Pérez Galdós, Benito
Pérez Galdós, Benito(bānē`tō pā`rĕth gäldōs`), 1843–1920, Spanish novelist and dramatist, b. Canary Islands. At 20 he went to Madrid, where he spent most of his adult life. For his masterly treatment of the vast panorama of Spanish society, he has been called the greatest Spanish novelist since Cervantes. His many works include a cycle of 46 historical novels, Episodios nacionales, which relates episodes in Spanish history from 1805 to the end of the century. Doña Perfecta (1876, tr. 1880) and La familia de León Roch (1878, tr. 1886) are among his better-known didactic novels. Fortunata and Jacinta (1886–87, tr. 1986), his four-volume masterpiece, contrasts the lives of two women of widely different classes. His plays were less successful than his novels. In 1897 he was elected to the Royal Academy, and in 1907 he became deputy of the republican party in Madrid. He went blind in 1912 but continued to dictate his books until his death. Other works in English translation are Tristana (tr. 1961) and Compassion (tr. 1962).
See studies by S. Gilman (1981) and P. A. Bly (1983).
Pérez Galdós, Benito
Born May 10, 1843, in Las Palmas; died Jan. 4, 1920, in Madrid. Spanish writer. Representative of critical realism in Spanish literature. Member of the Cortes from 1886 to 1890 and in 1907; member of the Royal Academy (1897).
Pérez Galdós wrote some 80 novels and many plays and short stories. His novels The Golden Fountain (1870; Russian translations, 1881 and 1937) and The Valorous One (1871) dealt with the first Spanish revolutions of the 19th century. The novels written between 1873 and 1912 formed the series National Episodes (vols. 1–46) and are devoted to Spanish history from the battle of Trafalgar (1805) to the defeat of the revolution of 1868–74.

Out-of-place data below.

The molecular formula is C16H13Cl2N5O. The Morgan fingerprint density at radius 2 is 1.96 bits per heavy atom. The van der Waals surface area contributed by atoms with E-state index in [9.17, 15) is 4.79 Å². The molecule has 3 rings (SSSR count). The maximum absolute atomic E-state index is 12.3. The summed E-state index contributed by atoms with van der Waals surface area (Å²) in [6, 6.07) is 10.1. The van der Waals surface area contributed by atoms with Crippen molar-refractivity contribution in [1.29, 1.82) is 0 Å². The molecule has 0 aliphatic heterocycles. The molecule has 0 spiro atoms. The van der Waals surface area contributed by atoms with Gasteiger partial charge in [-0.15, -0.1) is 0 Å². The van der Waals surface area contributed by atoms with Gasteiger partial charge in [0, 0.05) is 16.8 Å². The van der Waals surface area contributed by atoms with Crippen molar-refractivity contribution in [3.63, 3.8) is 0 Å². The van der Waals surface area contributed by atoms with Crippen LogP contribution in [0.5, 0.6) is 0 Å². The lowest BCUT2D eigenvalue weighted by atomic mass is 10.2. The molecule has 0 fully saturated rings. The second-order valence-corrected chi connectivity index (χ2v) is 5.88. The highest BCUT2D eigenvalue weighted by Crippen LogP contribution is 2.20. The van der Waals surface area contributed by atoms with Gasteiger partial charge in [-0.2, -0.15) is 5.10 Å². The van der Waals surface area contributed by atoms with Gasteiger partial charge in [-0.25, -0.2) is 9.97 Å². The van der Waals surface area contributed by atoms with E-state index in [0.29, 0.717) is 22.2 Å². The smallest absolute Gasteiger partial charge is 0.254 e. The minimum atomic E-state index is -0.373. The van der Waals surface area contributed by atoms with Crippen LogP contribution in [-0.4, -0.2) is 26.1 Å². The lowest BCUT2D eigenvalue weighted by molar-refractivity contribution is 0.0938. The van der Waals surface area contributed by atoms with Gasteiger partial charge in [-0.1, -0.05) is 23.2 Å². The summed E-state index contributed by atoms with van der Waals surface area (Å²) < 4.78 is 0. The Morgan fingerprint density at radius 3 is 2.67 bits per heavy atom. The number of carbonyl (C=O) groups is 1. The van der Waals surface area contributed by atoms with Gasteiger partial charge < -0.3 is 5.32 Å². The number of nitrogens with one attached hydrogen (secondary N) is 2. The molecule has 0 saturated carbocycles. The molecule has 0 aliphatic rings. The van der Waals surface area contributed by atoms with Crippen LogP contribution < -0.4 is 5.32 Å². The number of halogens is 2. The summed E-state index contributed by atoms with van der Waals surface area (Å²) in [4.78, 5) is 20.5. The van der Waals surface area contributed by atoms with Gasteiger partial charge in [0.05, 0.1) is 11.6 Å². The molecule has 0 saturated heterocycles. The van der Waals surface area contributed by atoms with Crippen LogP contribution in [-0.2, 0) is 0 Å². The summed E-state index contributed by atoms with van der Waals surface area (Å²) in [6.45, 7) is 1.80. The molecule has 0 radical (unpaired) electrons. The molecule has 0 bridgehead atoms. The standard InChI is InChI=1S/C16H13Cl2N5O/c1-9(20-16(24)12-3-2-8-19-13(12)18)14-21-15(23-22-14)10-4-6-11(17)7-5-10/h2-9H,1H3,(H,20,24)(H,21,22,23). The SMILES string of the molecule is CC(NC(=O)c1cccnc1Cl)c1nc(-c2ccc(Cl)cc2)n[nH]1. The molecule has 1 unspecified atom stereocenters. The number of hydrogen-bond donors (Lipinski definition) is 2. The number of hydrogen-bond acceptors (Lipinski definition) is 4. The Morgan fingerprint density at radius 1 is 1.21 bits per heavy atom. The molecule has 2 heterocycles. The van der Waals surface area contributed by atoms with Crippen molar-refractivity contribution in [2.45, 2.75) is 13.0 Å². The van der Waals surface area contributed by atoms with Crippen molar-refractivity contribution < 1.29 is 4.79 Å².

Pérez Galdós’ novels Saragossa (1874; Russian translations, 1896 and 1970) and Juan Martin the Obstinate One (1874; Russian translation, 1940) depicted the growth of national consciousness and the heroism of the people. Central to the novel Doña Perfecta (1876; Russian translations, 1882 and 1956) is criticism of reactionary landowners and clergy and of medieval mores and Catholic fanaticism. Pérez Galdós’ cycle Novels of the Contemporary Period (vols. 1–25, 1881–1915) is marked by antibourgeois motifs. The novel Marianela (1878; Russian translation, 1888) was the first work of Spanish literature to portray the life of workers. The influence of such Russian writers as L. N. Tolstoy is found in the novels of the 1890’s.
Pérez Galdós established the Spanish social drama with Electro (1901). His style is noteworthy for its forcefulness and acuity. Galdós’ works greatly influenced the development of the Spanish realistic novel.
WORKSObras completas, vols. 1–6. Madrid, 1950–51.
Doña Perfecta. [Foreword by K. V. Tsurinov.] Moscow, 1964.
In Russian translation:
Ocharovannyi kaval’ero. [Foreword by B. A. Krzhevskii.] Leningrad, 1927.
Povesti; Torkvemada na kostre. [Foreword by Z. I. Plavskin.] Moscow, 1958.
Trafal’gar. [Foreword by F. V. Kel’in.] Moscow, 1961.
REFERENCESShepelevich, L. “Istoriia Ispanii v istoricheskikh romanakh Peresa Gal’dosa.” Vestnik Evropy, 1908, no. 6.
Chistiakova, V. V. “Istoricheskie dramy Gal’dosa.” In the collection Zapiski o teatre. Leningrad-Moscow, 1960.
Gutiérrez Gamera, E. Galdós y su obra, vols. 1–3. Madrid, 1933–35.
Regalado García, A. B. P. Galdós y la novela histórica española, 1868–1912. Madrid, 1966.
Montesinos, J. F. Galdós, vols. 1–3. [Madrid, 1968–73.]
Cuadernos hispanoamericanos, October-January, 1970–71. (Special issue.)
Sackett, T. A. Pérez Galdós: An Annotated Bibliography. [Albuquerque, N.M., 1968.]
V. K. IASNYI